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ALBANY — A handful of the nation’s leading left-leaning Democrats, including Representative Alexandria Ocasio-Cortez and Senators Bernie Sanders and Elizabeth Warren, have picked a fight with an unexpected opponent: the New York State Democratic Party.
They are fighting over an arcane, but critical, aspect of New York’s election laws that gives small parties the ability to wield significant influence in state politics.
The practice, known as fusion voting, allows small political parties to cross-endorse major candidates, which has enabled organizations like the Working Families Party to become a darling of the progressive left and a growing irritant to Gov. Andrew M. Cuomo.
The State Democratic Party on Monday passed a resolution to get rid of fusion voting. New York is only one of a small handful of states that allow it.
Mr. Cuomo has not taken a public position on fusion voting, but it seemed unlikely that the State Democratic Party — whose fealty to the governor is so pronounced that the prayer at the 2018 convention praised his accomplishments — would act without his approval.
As such, the dispute could open another fault line between the party’s establishment — represented by Mr. Cuomo, a lifelong centrist who had banked to the left in his second term — and the party’s more insurgent wing, which is still suspicious of the governor’s history of working with Republicans.
Mr. Sanders asked Mr. Cuomo on Twitter about his feelings on the issue, saying the state party’s proposed action “reeks of vengeance against progressives and the Working Families Party,” which endorsed Cynthia Nixon in her unsuccessful primary challenge against the governor last year.
“What’s more, it’s anti-democratic,” Mr. Sanders said on Twitter. “We should be for more democracy, not less. Don’t you agree @NYGovCuomo?”
That tweet was later deleted and replaced with a less confrontational comment. (Josh Orton, a spokesman for Mr. Sanders, said an early draft of the senator’s tweet was accidentally posted and then quickly replaced, and that Mr. Cuomo’s team had not communicated any reaction about the initial tweet.)
Ms. Ocasio-Cortez, also on Twitter, conveyed her support for the practice, decrying “New York’s notorious closed-party primaries and calcified political machines,” and calling fusion voting “one of the few bright spots that allows independent NYers to vote their values.”
“There isn’t a single good reason to eliminate it,” Ms. Ocasio-Cortez wrote.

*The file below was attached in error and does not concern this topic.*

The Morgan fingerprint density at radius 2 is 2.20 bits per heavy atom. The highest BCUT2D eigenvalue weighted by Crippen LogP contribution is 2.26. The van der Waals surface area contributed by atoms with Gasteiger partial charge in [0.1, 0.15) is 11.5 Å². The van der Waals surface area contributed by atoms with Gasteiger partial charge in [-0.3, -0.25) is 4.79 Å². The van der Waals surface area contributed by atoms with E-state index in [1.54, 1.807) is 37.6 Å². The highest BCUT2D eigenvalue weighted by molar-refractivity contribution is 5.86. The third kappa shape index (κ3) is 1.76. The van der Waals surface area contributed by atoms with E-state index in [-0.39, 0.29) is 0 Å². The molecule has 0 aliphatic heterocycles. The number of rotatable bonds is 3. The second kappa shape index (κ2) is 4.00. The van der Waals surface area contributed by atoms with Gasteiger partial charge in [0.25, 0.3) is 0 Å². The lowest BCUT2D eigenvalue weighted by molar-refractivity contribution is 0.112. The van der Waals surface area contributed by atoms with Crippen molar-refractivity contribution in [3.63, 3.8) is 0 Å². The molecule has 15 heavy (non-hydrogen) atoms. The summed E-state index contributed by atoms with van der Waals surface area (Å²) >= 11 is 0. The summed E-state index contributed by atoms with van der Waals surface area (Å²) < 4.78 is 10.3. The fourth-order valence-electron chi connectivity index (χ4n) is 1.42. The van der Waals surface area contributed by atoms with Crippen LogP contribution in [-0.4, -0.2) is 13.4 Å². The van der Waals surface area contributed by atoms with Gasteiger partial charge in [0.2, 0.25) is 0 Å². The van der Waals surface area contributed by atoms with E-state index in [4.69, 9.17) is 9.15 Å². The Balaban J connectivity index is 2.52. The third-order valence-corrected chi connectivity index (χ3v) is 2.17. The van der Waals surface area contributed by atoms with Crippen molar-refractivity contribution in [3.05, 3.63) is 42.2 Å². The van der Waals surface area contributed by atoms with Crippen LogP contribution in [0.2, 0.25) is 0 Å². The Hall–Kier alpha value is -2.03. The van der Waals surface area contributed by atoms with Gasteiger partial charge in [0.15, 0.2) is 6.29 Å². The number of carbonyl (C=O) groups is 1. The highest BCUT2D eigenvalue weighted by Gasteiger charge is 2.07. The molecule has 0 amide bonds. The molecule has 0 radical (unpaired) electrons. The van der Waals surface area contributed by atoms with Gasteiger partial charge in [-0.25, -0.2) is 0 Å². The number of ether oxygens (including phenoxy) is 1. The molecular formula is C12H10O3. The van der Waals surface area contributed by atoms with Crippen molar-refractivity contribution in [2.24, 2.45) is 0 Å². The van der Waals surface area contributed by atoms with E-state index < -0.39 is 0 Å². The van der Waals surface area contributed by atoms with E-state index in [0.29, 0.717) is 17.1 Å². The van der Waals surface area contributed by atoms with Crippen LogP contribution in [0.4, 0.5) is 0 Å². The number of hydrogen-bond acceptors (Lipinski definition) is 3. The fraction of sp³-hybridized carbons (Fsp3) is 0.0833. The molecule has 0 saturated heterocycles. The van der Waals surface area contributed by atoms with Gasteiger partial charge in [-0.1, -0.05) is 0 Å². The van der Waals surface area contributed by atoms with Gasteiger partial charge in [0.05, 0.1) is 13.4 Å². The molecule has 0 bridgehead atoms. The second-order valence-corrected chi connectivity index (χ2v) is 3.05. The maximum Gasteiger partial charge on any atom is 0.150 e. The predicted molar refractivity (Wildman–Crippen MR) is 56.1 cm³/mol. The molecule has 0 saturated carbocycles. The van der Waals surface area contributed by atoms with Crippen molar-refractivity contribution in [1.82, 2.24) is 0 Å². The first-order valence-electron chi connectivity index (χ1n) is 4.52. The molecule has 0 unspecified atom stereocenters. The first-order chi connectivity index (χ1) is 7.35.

A Cuomo administration official suggested on Monday that the Working Families Party was creating an imagined conflict to stir up support for itself.
“I know they were humiliated in last year’s governor’s race, but that’s no excuse to run around spreading lies and ranting about conspiracies,” said Richard Azzopardi, a senior adviser to Mr. Cuomo. “It’s both sad and a bad look.”
The state party’s resolution has little practical impact; any effort to eliminate fusion voting must be approved by the Democrat-controlled State Legislature, and such legislation would likely face a difficult path, even with the state party supporting the move. Many Democratic lawmakers benefit from appearing on multiple lines.
Much of the Senate Democratic conference, which took control of Albany’s upper chamber in January, is opposed to eliminating fusion voting, including a bloc of six newly elected senators who in a letter released on Monday thanked the W.F.P., and fusion voting, for getting them into office.
“Progressives want to make it easier for voters to express their values and viewpoints, not harder,” the six senators wrote. “That means mending our current system of fusion voting, not ending it.”
A spokesman for the Senate Democrats, Mike Murphy, said there was “no legislative proposal” to end fusion voting and that the “Senate majority has been clear that we support efforts to empower voters and strengthen New York’s democracy.”
By day’s end, nearly two dozen Democratic senators, in a letter to the Democratic leader, Senator Andrea Stewart-Cousins, said that abolishing fusion voting was a bad idea. They also called on Ms. Stewart-Cousins to decouple any negotiation over fusion voting from the budget, due April 1, when Mr. Cuomo could have some leverage over lawmakers. “The policy debate is too important to New York voters to be left to the 11th hour,” the letter read.
On the other side of the Capitol, the Democratic speaker of the Assembly, Carl E. Heastie of the Bronx, was more circumspect, saying he and his conference had not yet discussed the issue.